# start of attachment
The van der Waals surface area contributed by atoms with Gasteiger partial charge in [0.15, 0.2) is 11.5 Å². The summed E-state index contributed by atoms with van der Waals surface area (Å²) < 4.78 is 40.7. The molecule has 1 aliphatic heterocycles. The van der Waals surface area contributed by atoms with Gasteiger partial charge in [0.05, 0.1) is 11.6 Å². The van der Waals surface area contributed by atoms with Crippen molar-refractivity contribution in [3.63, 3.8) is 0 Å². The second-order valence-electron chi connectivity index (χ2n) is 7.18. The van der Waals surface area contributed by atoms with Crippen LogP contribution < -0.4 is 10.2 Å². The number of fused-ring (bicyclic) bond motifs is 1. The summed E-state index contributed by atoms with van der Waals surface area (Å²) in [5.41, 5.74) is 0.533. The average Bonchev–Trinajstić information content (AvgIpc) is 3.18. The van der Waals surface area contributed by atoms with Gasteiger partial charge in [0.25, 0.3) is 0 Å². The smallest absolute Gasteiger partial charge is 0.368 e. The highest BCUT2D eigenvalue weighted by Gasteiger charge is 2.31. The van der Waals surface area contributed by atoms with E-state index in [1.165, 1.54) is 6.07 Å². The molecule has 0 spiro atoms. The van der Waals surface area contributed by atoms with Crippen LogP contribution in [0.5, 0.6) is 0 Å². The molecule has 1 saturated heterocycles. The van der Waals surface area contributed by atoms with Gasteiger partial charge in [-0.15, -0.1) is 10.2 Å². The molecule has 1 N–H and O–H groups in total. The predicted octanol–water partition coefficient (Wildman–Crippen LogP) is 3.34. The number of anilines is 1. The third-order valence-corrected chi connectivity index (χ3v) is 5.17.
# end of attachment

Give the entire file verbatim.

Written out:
The van der Waals surface area contributed by atoms with Gasteiger partial charge in [0.15, 0.2) is 11.5 Å². The summed E-state index contributed by atoms with van der Waals surface area (Å²) < 4.78 is 40.7. The molecule has 1 aliphatic heterocycles. The van der Waals surface area contributed by atoms with Gasteiger partial charge in [0.05, 0.1) is 11.6 Å². The van der Waals surface area contributed by atoms with Crippen molar-refractivity contribution in [3.63, 3.8) is 0 Å². The second-order valence-electron chi connectivity index (χ2n) is 7.18. The van der Waals surface area contributed by atoms with Crippen LogP contribution < -0.4 is 10.2 Å². The number of fused-ring (bicyclic) bond motifs is 1. The summed E-state index contributed by atoms with van der Waals surface area (Å²) in [5.41, 5.74) is 0.533. The average Bonchev–Trinajstić information content (AvgIpc) is 3.18. The van der Waals surface area contributed by atoms with Gasteiger partial charge in [0.25, 0.3) is 0 Å². The smallest absolute Gasteiger partial charge is 0.368 e. The highest BCUT2D eigenvalue weighted by Gasteiger charge is 2.31. The van der Waals surface area contributed by atoms with E-state index in [1.165, 1.54) is 6.07 Å². The molecule has 0 spiro atoms. The van der Waals surface area contributed by atoms with Crippen LogP contribution in [0.5, 0.6) is 0 Å². The molecule has 1 saturated heterocycles. The van der Waals surface area contributed by atoms with Gasteiger partial charge in [-0.15, -0.1) is 10.2 Å². The molecule has 1 N–H and O–H groups in total. The predicted octanol–water partition coefficient (Wildman–Crippen LogP) is 3.34. The number of anilines is 1. The third-order valence-corrected chi connectivity index (χ3v) is 5.17.